The vast majority of the more than 10,000 homes with “tangled titles” are concentrated in North, West and Southwest Philadelphia, in neighborhoods where mostly African American and Latino people live, said city Register of Wills Tracey L. Gordon.
“We know where these homes are,” Gordon said. “We need to come up with some quick solutions. We need to get the necessary information to the constituents, so we can help them become legal owners of these properties.”
The problem is so pervasive that Gordon had the entire Pennsylvania congressional delegation recently on her weekly Zoom show: “Plan. Prepare. Protect.” It featured U.S. Reps. Dwight Evans, Mary Gay Scanlon and Brendan Boyle.
Typically a “tangled title” on a home is a situation where a person lives in a home, or has a right to own it, but their name is not on the title. The situation often happens when a family member dies without leaving a will, or the deed is never transferred to the family member who lives there.
Sometimes it can result in a relative losing the home. And tangled titles can sometimes lead to criminals stealing titles and selling the homes.
According to a study by the Pew Charitable Trusts released in August, more than $1 billion in generational wealth is tied up in so-called “tangled titles.”
Other key findings in the report include: The areas most affected tend to have high poverty levels and low housing values; and resolving a tangled title can be tedious, time-consuming and expensive.
According to Gordon, it is not a coincidence that many of the same areas have high levels of gun violence.
A tangled title prevents people from selling their homes, transferring the deed to their heirs, getting government assistance for repairs, back taxes or utility bills, and even getting assistance from the Federal Emergency Management Agency (FEMA) in case of a natural disaster.
“Many people still don’t know the importance of making a will,” Gordon said. But even with a will, the deed must still be transferred at City Hall.
For his part, Evans spoke about the $63 million “Housing is Essential” plan that is part of President Joe Biden’s “Build Back Better” bill, which is still in the U.S. Senate. The bill would also put more money into Community Legal Services and Senior Legal Services to help with problems like tangled titles.
“Accessible affordable housing is key to building and maintaining livable communities,” Evans said.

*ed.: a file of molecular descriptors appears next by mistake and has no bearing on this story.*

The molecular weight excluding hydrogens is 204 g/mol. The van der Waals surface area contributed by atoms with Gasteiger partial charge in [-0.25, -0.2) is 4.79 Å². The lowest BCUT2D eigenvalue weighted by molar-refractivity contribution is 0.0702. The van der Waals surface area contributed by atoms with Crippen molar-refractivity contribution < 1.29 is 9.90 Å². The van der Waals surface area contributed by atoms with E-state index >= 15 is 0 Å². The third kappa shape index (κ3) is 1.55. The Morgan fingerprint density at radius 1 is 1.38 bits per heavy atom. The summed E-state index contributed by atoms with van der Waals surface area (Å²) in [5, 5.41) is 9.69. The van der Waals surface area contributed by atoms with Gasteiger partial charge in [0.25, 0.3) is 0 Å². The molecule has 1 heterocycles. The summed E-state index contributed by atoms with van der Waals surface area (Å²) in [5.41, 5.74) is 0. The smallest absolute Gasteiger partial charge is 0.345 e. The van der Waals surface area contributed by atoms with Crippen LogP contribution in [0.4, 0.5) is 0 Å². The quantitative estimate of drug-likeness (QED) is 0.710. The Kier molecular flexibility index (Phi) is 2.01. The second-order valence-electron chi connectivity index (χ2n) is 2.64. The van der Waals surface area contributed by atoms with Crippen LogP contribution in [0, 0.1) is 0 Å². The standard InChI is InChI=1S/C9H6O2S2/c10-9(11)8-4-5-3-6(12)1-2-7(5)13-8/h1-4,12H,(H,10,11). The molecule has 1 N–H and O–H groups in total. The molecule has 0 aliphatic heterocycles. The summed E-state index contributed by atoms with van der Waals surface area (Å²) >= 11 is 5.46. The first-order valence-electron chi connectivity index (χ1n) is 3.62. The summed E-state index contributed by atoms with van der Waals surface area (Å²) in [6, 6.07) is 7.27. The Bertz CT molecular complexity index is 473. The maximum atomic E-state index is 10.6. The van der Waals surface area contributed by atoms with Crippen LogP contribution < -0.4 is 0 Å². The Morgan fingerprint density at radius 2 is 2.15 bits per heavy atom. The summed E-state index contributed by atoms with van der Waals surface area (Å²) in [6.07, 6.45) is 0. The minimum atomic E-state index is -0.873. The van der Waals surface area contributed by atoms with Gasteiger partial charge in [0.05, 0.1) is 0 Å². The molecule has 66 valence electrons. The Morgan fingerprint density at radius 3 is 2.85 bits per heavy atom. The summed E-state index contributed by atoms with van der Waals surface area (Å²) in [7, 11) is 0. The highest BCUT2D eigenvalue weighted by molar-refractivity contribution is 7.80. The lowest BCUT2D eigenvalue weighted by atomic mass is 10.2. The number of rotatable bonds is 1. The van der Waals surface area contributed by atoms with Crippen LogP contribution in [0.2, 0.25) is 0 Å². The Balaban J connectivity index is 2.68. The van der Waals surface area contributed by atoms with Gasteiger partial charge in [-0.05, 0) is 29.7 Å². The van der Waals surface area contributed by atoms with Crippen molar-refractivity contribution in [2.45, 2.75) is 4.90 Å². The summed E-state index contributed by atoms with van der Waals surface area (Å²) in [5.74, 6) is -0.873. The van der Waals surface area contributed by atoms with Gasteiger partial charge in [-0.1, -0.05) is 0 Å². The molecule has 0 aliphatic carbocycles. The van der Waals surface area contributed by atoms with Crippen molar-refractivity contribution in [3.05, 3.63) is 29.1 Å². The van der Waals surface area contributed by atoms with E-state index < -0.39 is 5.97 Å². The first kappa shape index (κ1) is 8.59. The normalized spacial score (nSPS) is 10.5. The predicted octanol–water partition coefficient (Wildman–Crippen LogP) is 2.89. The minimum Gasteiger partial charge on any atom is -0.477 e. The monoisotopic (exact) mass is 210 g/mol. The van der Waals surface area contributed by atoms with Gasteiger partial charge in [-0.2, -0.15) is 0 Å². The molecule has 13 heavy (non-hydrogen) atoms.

Boyle said the Fair Housing Act is one of the most important tools to guard against discrimination.
“Many people have been left out economically because of housing discrimination,” he said. “Generational wealth is linked to the housing issue. For most families, the vast majority, the way they build wealth in our country is through home ownership.”
U.S. Rep. Scanlon, who is also a lawyer, said, “People don’t have access to legal help so they don’t know how to proceed.”
Even if you have a will, the title still must be transferred at the Department of Records at City Hall, Rm. 154.
According to Gordon, in the next couple of decades an estimated $60 trillion in wealth will be transferred from the baby boomer generation to millennials and Generation X.
The Tangled Title Fund, financed mainly by the Philadelphia’s Division of Housing and Community Development Fund, awards grants to low-income people seeking clear legal title to their homes. The grants help to cover administrative, legal and other costs associated with that process.
Applicants for the grants are eligible for up to $4,000. But priority is given to those with household income that does not exceed 200% of federal poverty guidelines.
In addition, the property with the tangled title must be the applicant’s primary residence, or the person applying must intend to make the property their primary residence.
The city’s Register of Wills office is charged with the protection of general wealth. The office processes marriage licenses, maintains historic records and probate estates and handles other issues.